As detailed in my forthcoming book, Global Accounting: 2021 & Beyond, corporations have long used a myriad of tactics to reduce their tax liability, often by shifting profits and revenues to low-tax countries such as Bermuda (7%), the Cayman Islands (0%) or Ireland (12.5%), regardless of which country or jurisdiction a sale is made. Multinationals are highly trained profit-shifters. Amazon, Google, Nike, Fedex and other U.S.-based multinationals generate billions of dollars in profit and pay little or nothing in corporate tax. That also deprives the U.S. of tax revenue it should have received in exchange for providing good infrastructure, law enforcement and military protection for companies doing business here.
For years, the OECD has pushed to eliminate corporate strategies that it believes “exploits gaps and mismatches in tax rules to avoid paying tax.” The global minimum tax would apply to companies’ foreign earnings, meaning that countries could still establish their own corporate tax rate at home.
But it’s not that simple.
It’s very easy for companies to move intangibles across borders and pay tax on it at the lowest possible rate. The U.S. isn’t the only country that’s been trying to curtail this process, but it hasn’t been easy.
For instance, France came up with a digital tax a few years ago in which they taxed all the big U.S. tech companies (Amazon, Google, Facebook) claiming those behemoths were doing business in their countries but not providing those countries with any tax revenue. However, after the European digital tax was passed, the U.S. retaliated by imposing tariffs on French wines and other popular goods that were being exported to the U.S. market, making those goods significantly more expensive to U.S. consumers, restaurants, and liquor distributors than they used to be.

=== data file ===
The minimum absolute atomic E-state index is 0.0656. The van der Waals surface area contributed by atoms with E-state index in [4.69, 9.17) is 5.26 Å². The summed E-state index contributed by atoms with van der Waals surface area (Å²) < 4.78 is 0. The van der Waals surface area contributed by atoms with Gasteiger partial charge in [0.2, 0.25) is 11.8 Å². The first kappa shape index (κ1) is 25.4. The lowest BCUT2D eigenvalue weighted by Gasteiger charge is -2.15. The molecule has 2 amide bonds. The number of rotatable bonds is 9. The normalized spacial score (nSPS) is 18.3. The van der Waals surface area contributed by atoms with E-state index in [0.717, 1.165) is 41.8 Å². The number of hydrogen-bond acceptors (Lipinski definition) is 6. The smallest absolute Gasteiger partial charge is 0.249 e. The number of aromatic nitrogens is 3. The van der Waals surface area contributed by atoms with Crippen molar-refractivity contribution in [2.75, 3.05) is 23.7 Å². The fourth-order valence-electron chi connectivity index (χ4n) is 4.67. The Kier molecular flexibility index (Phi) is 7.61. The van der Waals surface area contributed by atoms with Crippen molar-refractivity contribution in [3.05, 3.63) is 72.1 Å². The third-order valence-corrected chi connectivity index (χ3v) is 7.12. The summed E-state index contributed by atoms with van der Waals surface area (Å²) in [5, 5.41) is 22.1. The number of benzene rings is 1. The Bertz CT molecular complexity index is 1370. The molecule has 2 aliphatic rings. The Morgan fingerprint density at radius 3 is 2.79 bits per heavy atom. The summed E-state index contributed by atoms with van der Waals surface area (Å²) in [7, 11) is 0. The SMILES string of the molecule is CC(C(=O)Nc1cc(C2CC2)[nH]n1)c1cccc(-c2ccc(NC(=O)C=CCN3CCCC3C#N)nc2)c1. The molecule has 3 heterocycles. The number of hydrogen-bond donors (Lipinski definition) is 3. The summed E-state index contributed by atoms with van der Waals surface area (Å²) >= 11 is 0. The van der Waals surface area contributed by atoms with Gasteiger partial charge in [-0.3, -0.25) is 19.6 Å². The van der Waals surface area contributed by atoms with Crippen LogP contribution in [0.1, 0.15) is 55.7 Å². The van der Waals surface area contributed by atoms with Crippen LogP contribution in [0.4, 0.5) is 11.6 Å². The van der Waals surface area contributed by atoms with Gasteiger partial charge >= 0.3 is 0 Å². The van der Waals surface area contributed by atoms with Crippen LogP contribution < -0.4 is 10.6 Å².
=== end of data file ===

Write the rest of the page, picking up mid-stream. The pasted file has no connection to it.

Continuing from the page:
So who wins? Nobody! Hence the proverbial race to the bottom.
Adapting tax policy to the modern world
I believe 15% is a reasonable corporate tax for multinationals to pay. When international tax laws were written a century ago, they were based on what’s called a “physical presence test.” In other words, wherever a company had a permanent physical establishment, they would have to pay tax to that jurisdiction.